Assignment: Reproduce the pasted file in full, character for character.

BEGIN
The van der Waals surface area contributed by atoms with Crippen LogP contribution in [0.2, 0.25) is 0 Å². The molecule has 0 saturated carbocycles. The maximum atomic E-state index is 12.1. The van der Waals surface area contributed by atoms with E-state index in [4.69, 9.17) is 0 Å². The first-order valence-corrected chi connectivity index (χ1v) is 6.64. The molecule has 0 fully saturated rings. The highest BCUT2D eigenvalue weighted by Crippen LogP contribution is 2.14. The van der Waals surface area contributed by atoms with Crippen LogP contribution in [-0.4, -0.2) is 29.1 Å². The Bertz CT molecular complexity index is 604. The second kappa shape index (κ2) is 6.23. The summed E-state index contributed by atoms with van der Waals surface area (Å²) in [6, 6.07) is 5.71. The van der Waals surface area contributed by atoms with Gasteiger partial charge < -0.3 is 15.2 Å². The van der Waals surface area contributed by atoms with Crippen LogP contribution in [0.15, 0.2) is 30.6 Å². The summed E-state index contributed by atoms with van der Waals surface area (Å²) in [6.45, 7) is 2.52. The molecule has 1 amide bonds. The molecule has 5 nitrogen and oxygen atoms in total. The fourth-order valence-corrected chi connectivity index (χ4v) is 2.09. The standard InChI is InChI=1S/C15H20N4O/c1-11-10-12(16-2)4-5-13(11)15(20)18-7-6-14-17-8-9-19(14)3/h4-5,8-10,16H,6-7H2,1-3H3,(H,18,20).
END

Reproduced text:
The van der Waals surface area contributed by atoms with Crippen LogP contribution in [0.2, 0.25) is 0 Å². The molecule has 0 saturated carbocycles. The maximum atomic E-state index is 12.1. The van der Waals surface area contributed by atoms with E-state index in [4.69, 9.17) is 0 Å². The first-order valence-corrected chi connectivity index (χ1v) is 6.64. The molecule has 0 fully saturated rings. The highest BCUT2D eigenvalue weighted by Crippen LogP contribution is 2.14. The van der Waals surface area contributed by atoms with Crippen LogP contribution in [-0.4, -0.2) is 29.1 Å². The Bertz CT molecular complexity index is 604. The second kappa shape index (κ2) is 6.23. The summed E-state index contributed by atoms with van der Waals surface area (Å²) in [6, 6.07) is 5.71. The van der Waals surface area contributed by atoms with Gasteiger partial charge < -0.3 is 15.2 Å². The van der Waals surface area contributed by atoms with Crippen LogP contribution in [0.15, 0.2) is 30.6 Å². The summed E-state index contributed by atoms with van der Waals surface area (Å²) in [6.45, 7) is 2.52. The molecule has 1 amide bonds. The molecule has 5 nitrogen and oxygen atoms in total. The fourth-order valence-corrected chi connectivity index (χ4v) is 2.09. The standard InChI is InChI=1S/C15H20N4O/c1-11-10-12(16-2)4-5-13(11)15(20)18-7-6-14-17-8-9-19(14)3/h4-5,8-10,16H,6-7H2,1-3H3,(H,18,20).